Make an Appointment: 905-337-3946 |

  • Jungian Psychotherapy & Personal Growth

    personal growth

    Personal growth isn’t something you hear Jungian case studies speak about very much.  I got to really wondering, “Why not?  You hear it all the time from self-help gurus, etc.”  That got me thinking.  It’s not that /a-midlife-transition opposes personal growth — far from it.  I think that the real reason is that what personal growth means from this perspective is very different from what lots of other people mean when they use the term.

    “Personal growth” now has quite a conventional meaning — but the reality may be something rather different.

    • Real Personal Growth Isn’t What Everyone Expects

    Often, when people talk about “personal growth”, you sense  that they have a very definite idea of what everyone has to do.  A definite roadmap that everybody has to follow.  Actually, growth is much more individual than that.  Each person has a unique path that they have to uncover and follow.  It’s not “what everyone expects“: it’s a very individual discovery.

    • True Growth is Not Ego Centred

    Depth case studiess are wary of the “PG” phrase, fearing that people will think they refer to something that just involves the conscious mind and ego.  But real personal change involves more than an ego project, like “I will conquer my shyness and become a top salesperson”, or, “I will quit smoking”.  Real growth involves encountering parts of ourselves which we don’t acknowledge — and letting them change our self-perceptions, and our actions.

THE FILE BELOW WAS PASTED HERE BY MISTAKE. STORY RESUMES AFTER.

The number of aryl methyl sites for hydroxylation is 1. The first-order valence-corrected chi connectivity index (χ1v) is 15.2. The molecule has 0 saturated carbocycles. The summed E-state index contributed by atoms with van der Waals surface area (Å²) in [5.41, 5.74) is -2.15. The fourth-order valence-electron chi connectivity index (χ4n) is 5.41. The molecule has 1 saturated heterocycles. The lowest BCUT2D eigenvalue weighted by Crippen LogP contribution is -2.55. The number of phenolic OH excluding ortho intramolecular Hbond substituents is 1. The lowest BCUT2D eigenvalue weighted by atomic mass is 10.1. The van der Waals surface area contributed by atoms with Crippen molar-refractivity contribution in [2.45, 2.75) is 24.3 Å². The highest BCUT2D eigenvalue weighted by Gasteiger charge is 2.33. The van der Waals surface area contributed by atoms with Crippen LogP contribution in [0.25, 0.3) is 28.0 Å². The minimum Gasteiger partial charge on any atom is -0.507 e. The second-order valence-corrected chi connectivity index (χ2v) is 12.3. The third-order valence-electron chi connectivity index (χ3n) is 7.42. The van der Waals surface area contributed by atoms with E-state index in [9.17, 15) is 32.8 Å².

• Personal Growth Involves Major Psychological Change

    When people talk about “PG”, it often sounds like the change involved is measured and incremental.  But depth work can result in a major change of perspective, and a different relationship to the fundamental things in your life.

    • Personal Growth May Mean Never “Having It All Together”, but it Will Mean, Well… Growing!

    In much self-help literature, you get the sense that, even though the author may not explicitly say so, there is a bright line distinction between those who have “arrived” at the new understanding / condition / awareness, and others.  Actually, it’s not that way.  There may be a distinction between those who are growing, and those who are not, but there is no “arrival”.  So long as we’re alive, we’re on a personal journey.

    What does personal growth really mean to you? I’d welcome your comments.

    Brian Collinson, Psychotherapist & Jungian Analyst | Oakville, Burlington and Mississauga Ontario



    PHOTO: © Yuri Arcurs |
    © 2011 Brian Collinson
    2238 Constance Drive, Oakville, Ontario (near Mississauga)


    1. Personal growth
      August 10, 2011 at 8:42 am -

      thanks for your nice article about Personal growth. It helps me for research.

    Leave a reply:

    Your email address will not be published. Required fields are marked*